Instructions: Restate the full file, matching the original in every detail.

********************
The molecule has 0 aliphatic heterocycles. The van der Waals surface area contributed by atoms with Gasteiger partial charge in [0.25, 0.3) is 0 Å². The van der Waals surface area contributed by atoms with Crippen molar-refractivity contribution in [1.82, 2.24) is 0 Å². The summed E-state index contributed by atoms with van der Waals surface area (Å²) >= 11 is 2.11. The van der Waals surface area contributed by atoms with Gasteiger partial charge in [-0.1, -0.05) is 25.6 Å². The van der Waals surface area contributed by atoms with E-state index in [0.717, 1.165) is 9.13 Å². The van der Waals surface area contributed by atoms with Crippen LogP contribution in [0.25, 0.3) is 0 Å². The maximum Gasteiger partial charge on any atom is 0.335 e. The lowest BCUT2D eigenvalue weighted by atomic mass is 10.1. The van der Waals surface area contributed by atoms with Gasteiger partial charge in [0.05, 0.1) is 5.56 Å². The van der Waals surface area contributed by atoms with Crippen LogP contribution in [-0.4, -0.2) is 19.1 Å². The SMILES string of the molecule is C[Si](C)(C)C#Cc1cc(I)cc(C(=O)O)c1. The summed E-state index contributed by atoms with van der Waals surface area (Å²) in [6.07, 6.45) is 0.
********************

The molecule has 0 aliphatic heterocycles. The van der Waals surface area contributed by atoms with Gasteiger partial charge in [0.25, 0.3) is 0 Å². The van der Waals surface area contributed by atoms with Crippen molar-refractivity contribution in [1.82, 2.24) is 0 Å². The summed E-state index contributed by atoms with van der Waals surface area (Å²) >= 11 is 2.11. The van der Waals surface area contributed by atoms with Gasteiger partial charge in [-0.1, -0.05) is 25.6 Å². The van der Waals surface area contributed by atoms with E-state index in [0.717, 1.165) is 9.13 Å². The van der Waals surface area contributed by atoms with Crippen LogP contribution in [0.25, 0.3) is 0 Å². The maximum Gasteiger partial charge on any atom is 0.335 e. The lowest BCUT2D eigenvalue weighted by atomic mass is 10.1. The van der Waals surface area contributed by atoms with Gasteiger partial charge in [0.05, 0.1) is 5.56 Å². The van der Waals surface area contributed by atoms with Crippen LogP contribution in [-0.4, -0.2) is 19.1 Å². The SMILES string of the molecule is C[Si](C)(C)C#Cc1cc(I)cc(C(=O)O)c1. The summed E-state index contributed by atoms with van der Waals surface area (Å²) in [6.07, 6.45) is 0.